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Third-party presidential and vice presidential candidates won't appear on Oklahoma ballot

The attorney general's office advises state election officials not to place the Libertarian Party presidential and vice presidential candidates on the Nov. 6 ballot. An Oklahoma group of the Americans Elect Party sought to have those names listed as Americans Elect Party candidates.
BY MICHAEL MCNUTT Published: August 29, 2012

“Our staff will be working through the weekend,” Ziriax said.

Ballots could be sent to the printers as early as Tuesday, he said. State election officials have to send ballots by early September to printers in order to get them mailed to military members and others living in other countries by Sept. 21, or 45 days before the Nov. 6 election, to comply with federal law.

Ziriax sought the attorney general's office advice after Lawhorn submitted his party's seven electors for the presidential election; a day earlier, Kahil Byrd, a director of the Americans Elect Party, wrote Oklahoma election officials that the party is withdrawing its ballot line on the Nov. 6 ballot and is terminating its status as a qualified party in Oklahoma.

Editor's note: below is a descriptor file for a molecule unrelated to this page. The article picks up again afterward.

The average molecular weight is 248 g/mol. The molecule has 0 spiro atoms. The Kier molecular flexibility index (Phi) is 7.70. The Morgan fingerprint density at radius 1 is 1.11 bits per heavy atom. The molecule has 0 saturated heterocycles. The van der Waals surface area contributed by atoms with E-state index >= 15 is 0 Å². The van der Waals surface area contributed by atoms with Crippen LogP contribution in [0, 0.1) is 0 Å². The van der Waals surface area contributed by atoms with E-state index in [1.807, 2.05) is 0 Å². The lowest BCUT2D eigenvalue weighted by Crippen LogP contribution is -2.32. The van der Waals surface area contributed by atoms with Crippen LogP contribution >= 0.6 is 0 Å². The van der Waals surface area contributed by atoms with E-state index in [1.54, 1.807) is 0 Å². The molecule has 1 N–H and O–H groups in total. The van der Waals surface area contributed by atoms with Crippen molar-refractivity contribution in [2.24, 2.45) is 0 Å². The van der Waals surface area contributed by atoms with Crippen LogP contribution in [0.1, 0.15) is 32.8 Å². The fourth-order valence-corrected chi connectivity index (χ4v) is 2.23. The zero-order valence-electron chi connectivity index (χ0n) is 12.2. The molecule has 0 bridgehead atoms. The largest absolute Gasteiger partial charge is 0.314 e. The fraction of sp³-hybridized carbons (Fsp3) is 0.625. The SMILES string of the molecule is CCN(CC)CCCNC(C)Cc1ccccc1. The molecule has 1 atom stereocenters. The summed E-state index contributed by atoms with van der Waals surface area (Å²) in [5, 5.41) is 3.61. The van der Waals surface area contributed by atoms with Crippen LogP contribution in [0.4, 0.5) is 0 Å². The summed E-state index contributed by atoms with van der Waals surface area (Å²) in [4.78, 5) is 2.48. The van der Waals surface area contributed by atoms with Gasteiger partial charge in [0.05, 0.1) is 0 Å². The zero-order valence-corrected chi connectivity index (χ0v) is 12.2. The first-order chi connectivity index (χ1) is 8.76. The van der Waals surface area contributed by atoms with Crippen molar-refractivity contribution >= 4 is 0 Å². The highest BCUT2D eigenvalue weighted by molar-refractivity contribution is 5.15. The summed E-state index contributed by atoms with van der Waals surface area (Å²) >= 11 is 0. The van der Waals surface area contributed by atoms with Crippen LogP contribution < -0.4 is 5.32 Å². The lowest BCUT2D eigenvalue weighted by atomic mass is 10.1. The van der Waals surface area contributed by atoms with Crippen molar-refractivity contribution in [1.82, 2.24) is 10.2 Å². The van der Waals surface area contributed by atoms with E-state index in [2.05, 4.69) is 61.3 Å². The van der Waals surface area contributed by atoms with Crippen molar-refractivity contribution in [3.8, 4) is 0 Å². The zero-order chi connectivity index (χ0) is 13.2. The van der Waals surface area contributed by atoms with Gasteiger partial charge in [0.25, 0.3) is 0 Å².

Lawhorn said members of the newly formed Oklahoma American Elect Party met earlier and agreed to have Libertarian Party presidential nominee Gary Johnson and his vice presidential running mate, James Gray, listed as their party's nominees.

A Libertarian candidate hasn't been on Oklahoma's presidential ballot since 2000. In 2004 and 2008, Oklahoma was the only state that had only Democratic and Republican presidential candidates. Write-in candidates are not allowed.

Americans Elect Party officials planned to hold the first-ever online nominating convention to select a president-and-vice president ticket, but the idea evaporated when no candidates stepped forward to run.

Americans Elect Party officials decided in June to suspend their plans. Lawhorn said he was contacted by Johnson's campaign about a month later about considering listing Johnson as the Americans Elect Party's presidential candidate in Oklahoma.

Efforts to obtain political party status this year in Oklahoma for the Libertarian Party came up short. To have names placed on state ballots, a political party has to get signatures of registered voters that equal at least 5 percent of the votes cast for the office at the top of the previous ticket, or for this year, the total votes cast in the 2010 gubernatorial race. The party needed 51,739 valid signatures.

The Libertarian Party earlier this year turned in about 56,000 signatures, of which 41,070 were determined to be registered voters. Americans Elect turned in about 90,000 signatures. It was determined 68,424 signatures were registered voters.


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